Thursday, August 4, 2011

Jumping In

Back in 5th grade we had an end of the year field trip to Moriello Pool. Moriello Pool, like any other community pool, had concession stand, a slide, a kiddie pool, two diving boards and a playground. The highlight of the end of year celebrations, we always looked forward to the trip.

Clear blue skies, soaring temperatures made the day seem perfect and endless. A group of us gathered along the edge of the pool near the deep end and set up our towels and our boom box (yes, it was that long ago). The lifeguards made us swim a lap across the deep end in order to test our swimming ability. Anyone who couldn’t make a lap had to stay in the shallow end.

My friends and I easily pass the exam and spent the next hour splashing and jumping, playing Marco Polo, giggling. There was a lot of giggling. After a while we all got out to lie on our towels and watch the other kids still in the pool. Many kids more adventurous than I were taking turns on the high dive. We laugh as they plough into the water more often than not flat on their stomachs.

Not to be outdone by our classmates we make the choice to each take a turn diving. One by one, we file over to the high dive. Soaring twenty feet above the surface of the water I stare up at it as the line slowly moves forward. I’ve always been nervous about heights. Not so much the being off the ground part, but the falling to my death part.

I count the kids in front of me. Ten more until my turn, five, four, three, Oh my God two, Jeez what the hell was I thinking one… Crap, my turn.

I place my hands on the ladder.
One foot on a rung.
Two feet on the rung.
Hands moving up.
Looking down.
Five feet off the ground.
Hand, hand.
Foot, foot.
Up and up.
Ten feet.
Fifteen feet.
Hand, hand.
Oh My God, the top.

I’m on the top. My hands clench the railing and turn white. I look down again. Big mistake. I back up a little my heel skims the edge of the board. I know the rungs are right there. I can just climb back down. Back to the ground and I’ll be fine. I look down. Three of my friends still wait below. Two of my friends cling to the side of the pool watching.

I feel like I’m in a movie when everything slows down. Seconds feel like minutes and each thud of my heart rattles my ribcage. Chlorine stings my nose and shrieks, giggles and squeals of laughter are drawn out and echo across the pool.

I look down again and my best friend smiles up at me and nods. She knows how scared I am. She knows that I want to climb back down. And I know that if I do climb back down she won’t think anything less of me.

I move to put my foot back on the top ladder rung, but stop a mere inch before my toes touch. My best friend might not think any less of me. The other kids might tease me about being scared. And that isn’t a big deal.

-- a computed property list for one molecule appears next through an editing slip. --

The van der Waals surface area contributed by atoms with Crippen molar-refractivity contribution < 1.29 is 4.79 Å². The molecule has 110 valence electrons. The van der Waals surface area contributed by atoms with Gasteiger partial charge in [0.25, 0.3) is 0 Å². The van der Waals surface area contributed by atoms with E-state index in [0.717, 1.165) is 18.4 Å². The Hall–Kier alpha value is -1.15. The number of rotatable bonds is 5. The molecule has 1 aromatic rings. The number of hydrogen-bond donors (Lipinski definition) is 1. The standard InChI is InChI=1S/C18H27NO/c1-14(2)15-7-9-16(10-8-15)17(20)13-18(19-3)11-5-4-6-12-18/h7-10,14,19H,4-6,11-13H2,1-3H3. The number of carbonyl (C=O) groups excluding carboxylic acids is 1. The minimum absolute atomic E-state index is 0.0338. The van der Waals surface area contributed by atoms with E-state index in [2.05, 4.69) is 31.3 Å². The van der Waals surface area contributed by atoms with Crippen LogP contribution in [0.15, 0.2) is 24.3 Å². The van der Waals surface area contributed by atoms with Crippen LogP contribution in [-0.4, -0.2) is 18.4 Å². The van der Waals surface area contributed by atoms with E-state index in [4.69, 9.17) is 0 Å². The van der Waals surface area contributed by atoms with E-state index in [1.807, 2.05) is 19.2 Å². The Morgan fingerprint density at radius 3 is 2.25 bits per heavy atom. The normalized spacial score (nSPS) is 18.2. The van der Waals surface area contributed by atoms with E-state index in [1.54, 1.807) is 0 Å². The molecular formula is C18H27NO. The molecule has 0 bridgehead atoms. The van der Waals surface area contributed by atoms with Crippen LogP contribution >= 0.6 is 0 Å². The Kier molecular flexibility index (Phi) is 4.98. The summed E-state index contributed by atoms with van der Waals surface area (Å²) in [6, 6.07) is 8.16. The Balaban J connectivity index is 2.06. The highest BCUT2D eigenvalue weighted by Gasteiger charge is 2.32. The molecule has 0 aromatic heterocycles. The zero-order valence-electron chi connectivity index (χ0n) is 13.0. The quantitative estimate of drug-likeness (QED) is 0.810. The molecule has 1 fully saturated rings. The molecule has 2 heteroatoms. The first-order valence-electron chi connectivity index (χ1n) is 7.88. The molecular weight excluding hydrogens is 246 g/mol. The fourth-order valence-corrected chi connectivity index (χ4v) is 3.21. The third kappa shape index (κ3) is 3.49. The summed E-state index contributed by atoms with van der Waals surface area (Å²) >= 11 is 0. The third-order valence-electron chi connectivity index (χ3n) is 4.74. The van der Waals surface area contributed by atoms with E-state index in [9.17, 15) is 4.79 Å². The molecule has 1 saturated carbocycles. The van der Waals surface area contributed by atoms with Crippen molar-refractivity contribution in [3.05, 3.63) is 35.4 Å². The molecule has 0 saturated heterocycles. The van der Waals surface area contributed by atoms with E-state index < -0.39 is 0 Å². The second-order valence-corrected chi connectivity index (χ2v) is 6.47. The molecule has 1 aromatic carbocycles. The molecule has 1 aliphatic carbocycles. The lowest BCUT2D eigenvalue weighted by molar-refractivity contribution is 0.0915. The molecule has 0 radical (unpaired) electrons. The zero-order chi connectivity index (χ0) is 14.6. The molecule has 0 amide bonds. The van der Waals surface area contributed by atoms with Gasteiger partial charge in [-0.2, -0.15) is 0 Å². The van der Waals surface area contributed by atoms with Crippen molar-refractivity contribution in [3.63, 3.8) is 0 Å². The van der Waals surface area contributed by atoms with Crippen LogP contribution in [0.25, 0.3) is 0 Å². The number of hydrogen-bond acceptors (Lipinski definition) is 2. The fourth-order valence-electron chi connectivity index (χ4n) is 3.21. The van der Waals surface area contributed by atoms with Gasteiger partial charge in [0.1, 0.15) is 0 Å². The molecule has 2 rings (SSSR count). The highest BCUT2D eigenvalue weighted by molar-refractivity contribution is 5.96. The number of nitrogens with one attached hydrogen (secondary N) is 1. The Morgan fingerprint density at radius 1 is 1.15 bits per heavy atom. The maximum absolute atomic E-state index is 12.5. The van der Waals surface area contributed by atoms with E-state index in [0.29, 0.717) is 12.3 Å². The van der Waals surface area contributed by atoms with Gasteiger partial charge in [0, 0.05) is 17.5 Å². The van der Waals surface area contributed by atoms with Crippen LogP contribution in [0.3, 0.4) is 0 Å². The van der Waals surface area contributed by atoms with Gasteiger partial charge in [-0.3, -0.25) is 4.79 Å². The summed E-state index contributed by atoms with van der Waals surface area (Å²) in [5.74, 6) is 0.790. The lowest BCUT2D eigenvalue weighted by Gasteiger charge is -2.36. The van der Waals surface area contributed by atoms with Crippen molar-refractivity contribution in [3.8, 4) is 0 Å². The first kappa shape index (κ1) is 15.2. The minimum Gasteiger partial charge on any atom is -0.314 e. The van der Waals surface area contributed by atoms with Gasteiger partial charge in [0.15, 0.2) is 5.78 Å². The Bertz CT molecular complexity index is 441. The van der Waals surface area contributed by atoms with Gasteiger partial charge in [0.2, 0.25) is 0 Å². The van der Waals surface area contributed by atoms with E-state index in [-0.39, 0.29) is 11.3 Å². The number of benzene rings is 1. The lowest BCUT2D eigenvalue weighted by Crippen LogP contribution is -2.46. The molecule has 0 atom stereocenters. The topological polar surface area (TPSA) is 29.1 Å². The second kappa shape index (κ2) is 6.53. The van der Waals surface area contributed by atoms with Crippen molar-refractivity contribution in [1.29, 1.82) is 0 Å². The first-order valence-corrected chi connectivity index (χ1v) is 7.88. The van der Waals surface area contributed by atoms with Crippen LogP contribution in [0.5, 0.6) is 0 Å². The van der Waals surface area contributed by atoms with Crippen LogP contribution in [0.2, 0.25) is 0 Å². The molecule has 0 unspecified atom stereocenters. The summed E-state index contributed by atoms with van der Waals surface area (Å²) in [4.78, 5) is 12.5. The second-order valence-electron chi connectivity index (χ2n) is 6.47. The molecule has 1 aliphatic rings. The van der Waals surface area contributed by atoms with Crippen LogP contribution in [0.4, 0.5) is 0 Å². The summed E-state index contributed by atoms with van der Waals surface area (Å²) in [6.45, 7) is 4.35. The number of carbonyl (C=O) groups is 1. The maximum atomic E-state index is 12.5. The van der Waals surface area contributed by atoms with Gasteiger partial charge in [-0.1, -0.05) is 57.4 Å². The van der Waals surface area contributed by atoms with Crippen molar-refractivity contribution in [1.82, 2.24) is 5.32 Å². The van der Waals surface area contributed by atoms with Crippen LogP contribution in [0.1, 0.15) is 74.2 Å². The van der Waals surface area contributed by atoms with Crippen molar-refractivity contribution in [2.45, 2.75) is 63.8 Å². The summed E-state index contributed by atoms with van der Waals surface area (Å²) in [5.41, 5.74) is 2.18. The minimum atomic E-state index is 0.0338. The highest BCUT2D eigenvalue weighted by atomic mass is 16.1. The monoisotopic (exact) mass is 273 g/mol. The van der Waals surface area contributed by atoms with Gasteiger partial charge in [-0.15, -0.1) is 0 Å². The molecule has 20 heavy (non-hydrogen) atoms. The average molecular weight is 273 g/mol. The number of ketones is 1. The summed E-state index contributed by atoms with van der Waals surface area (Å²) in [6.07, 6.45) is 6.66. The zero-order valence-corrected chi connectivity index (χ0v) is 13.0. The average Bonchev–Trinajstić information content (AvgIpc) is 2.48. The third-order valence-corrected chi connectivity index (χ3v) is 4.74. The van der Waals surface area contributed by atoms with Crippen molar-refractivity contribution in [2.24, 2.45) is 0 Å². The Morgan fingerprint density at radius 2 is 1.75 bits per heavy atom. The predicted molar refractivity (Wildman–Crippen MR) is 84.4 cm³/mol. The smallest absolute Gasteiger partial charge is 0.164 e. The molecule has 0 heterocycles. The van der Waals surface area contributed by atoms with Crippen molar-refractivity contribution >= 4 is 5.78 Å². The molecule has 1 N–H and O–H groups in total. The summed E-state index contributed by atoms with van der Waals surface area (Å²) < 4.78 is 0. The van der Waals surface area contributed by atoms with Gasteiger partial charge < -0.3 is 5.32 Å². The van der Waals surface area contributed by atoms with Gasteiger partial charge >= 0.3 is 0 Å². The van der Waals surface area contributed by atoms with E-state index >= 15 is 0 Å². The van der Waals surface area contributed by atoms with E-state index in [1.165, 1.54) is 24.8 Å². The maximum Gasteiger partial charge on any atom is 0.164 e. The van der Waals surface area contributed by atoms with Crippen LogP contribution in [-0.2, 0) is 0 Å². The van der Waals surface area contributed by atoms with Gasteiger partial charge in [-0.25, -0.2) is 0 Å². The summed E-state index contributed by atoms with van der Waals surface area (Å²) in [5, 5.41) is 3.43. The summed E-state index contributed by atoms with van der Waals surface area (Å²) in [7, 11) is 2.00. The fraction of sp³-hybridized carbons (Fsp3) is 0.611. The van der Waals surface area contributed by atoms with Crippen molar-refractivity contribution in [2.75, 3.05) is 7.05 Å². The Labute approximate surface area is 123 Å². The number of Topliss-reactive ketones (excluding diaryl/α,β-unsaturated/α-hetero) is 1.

My mom raised me to not worry about what others think. It’s what I think that matters to me. And I know that if I climb back down the ladder, I would disappoint myself.

I put my foot back on the board. I took a shuffling step forward. One foot after the other, my hands edging along the railing until there was no more railing. I slide my feet along, letting go of the railing. As I make my way to the end of the board each step the board flexes and bows beneath my feet. I reach the end of the board. Bouncing gently, both feet on the board, arms outstretched for balance.

I push down a bit with my feet and come up on my toes. Push down. Come up. Push down. Jump out. The board disappears. Wind whistles across my face. My eyes screw shut. My stomach drops — No. I drop. Feet first. Arms out and up. I gulp in air. I scream. I suck in a lungful of air. My feet hit the water and then I’m under. I slow down, pause, my feet start scissor kicking, propelling me up, my arms pulling through the water.

I break the surface, gasp and shake the hair and water from my face. I look up at the board. My best friend stands on the end and with only the slightest of hesitation plunges in.

She surfaces near me and we swim to the edge of the pool.

“I didn’t think you were going to do it,” she says. “You looked like you were going to throw up.”

“I felt like I was going to throw up.” I tell her.

“But you did it.” She smiles at me and hoists herself out of the water onto the concrete. “Want to go again?”

“Nope,” I tell her. “One risk a day is plenty for me.”

Back then jumping off the high dive at the community pool seemed daring and life altering. I was a risk-taker, Damn it! And I could do anything!

Now, risk taking seems more weighted, more intense and important. Taking a risk must be weighed against what is best for my family. And despite all assurances, taking a risk is more than just jumping off a diving board.

I want to take the risk. I want to jump in fully committed with my eyes open and no hesitations this time.

But if I screw up…

If I can’t make it work…

Two tiny letters. One HUGE concept.


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